Formula E, the all-electric version of Formula 1, has been going strong since 2014. In an effort to clean up the earth, revolutionize electric car technology, and promote sustainable motorsports, Formula E hosts all sorts of automakers. But two of the biggest names in the series, Audi and BMW, just announced their departure. And while this news sounds grim, it’s actually not all bad. Neither team is suddenly dropping their hopes of a zero-emissions future, they’re just shifting strategies.
BMW withdraws from Formula E to focus on production electric vehicles
The BMW team was there when Formula E first began, and have provided safety cars for the events. Though they haven’t had much luck getting on the podium, with 5th place being the highest position they’ve finished a season in. And in the 2017/18 season, BMW finished last overall with just 24 points. But they’re not dropping out because they’re sore losers.
According to BMW, they’ve “exhausted the opportunities for this form of technology transfer in the competitive environment of Formula E.” They put in their all, and many millions of dollars, and did the best they could. Dropping out of the races now means they can spend their money to forward their global electric car efforts. Recently debuting the BMW i4 (not actually named after my least favorite interstate), their focuses are shifting towards the consumer and away from competitive motorsport.
However, the racing team BMW partnered with, Andretti Motors, will still take part in Formula E. They just won’t be backed by the German automaker. But speaking of German automakers, Audi is also stepping away from Formula E. However, unlike BMW, they’re not done with competitive motorsports just yet.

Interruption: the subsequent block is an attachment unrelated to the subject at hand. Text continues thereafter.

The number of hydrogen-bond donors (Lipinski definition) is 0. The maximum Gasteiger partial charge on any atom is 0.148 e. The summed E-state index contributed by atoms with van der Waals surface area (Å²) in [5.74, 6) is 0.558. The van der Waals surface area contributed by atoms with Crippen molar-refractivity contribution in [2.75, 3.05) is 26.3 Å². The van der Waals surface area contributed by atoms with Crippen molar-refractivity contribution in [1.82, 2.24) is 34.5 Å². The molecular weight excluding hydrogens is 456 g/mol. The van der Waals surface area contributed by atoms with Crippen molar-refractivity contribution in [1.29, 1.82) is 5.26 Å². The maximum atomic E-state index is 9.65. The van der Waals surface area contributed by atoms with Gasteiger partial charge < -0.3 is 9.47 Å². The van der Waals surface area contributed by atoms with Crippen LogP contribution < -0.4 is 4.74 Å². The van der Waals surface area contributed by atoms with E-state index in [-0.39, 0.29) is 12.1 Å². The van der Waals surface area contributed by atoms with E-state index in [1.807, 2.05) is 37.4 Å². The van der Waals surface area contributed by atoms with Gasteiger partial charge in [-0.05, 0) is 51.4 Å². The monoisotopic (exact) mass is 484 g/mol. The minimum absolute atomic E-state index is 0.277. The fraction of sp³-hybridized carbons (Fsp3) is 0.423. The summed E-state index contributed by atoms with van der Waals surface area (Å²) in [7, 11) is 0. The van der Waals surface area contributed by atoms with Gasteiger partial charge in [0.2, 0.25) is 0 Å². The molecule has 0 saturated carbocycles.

Audi withdraws from Formula E to participate in the Dakar Rally
Audi’s motorsport history is nothing short of gleaming. They revolutionized rallycross and dominated Group B, they moved on to the 24 hours of LeMans and won 13 of the 15 years they participated. And now they’re all lined up to electrify one of the most intense motorsport challenges: the Dakar Rally.
It’s a grueling, cross-country rally across the harshest areas of Saudi Arabia. Spanning over 9,000 miles, it’s desert and dunes for as far as the eye can see. Only the toughest cars survive. As of now, no electric car has attempted the course, but Audi is changing that with the 2022 RS Q e-Tron.
Well, we call it an electric car, but it’s not quite all-electric. In order to get the range needed, the RS Q is fitted with a “generator.” In quotations because it’s actually an engine from Audi’s latest entry in the Deutsche Tourenwagen Masters (German Touring Car Masters) series. Its sole purpose is to recharge the battery, it doesn’t drive the car or enhance performance, just extends the range. So technically it’s a hybrid, but its electric power is nothing to sneeze at.
Using not one, but two Formula E electric motors, the RS Q gets a combines 671 horsepower. And as the 50 kWh battery pack is recharged by the 2.0-liter inline-four, the Dakar Rally’s 500 mile-per-day stilts will prove the worthiness of Audi’s electric powertrain.
So yes, the two German rivals are going their own ways, committing to an electric future in vastly different ways. But Formula E is by no means over.
Formula E going forward
As Audi and BMW announced their departure, Jaguar announced their return. And ever since committing to Formula E, Jaguar plans to go all-electric as soon as 2025. Porsche, Mahindra, DS Automobiles, and Nissan are also returning for the next season, which will reveal the third generation of these electric racers. Poised to be faster and cleaner than ever before.
But it’s McLaren that may fill the hole BMW and Audi left behind. They already provide battery packs for the teams and would slide right into the series with no trouble at all. Whether that comes to fruition or not is still to be determined, but the electrification efforts of big-name automakers are still holding strong.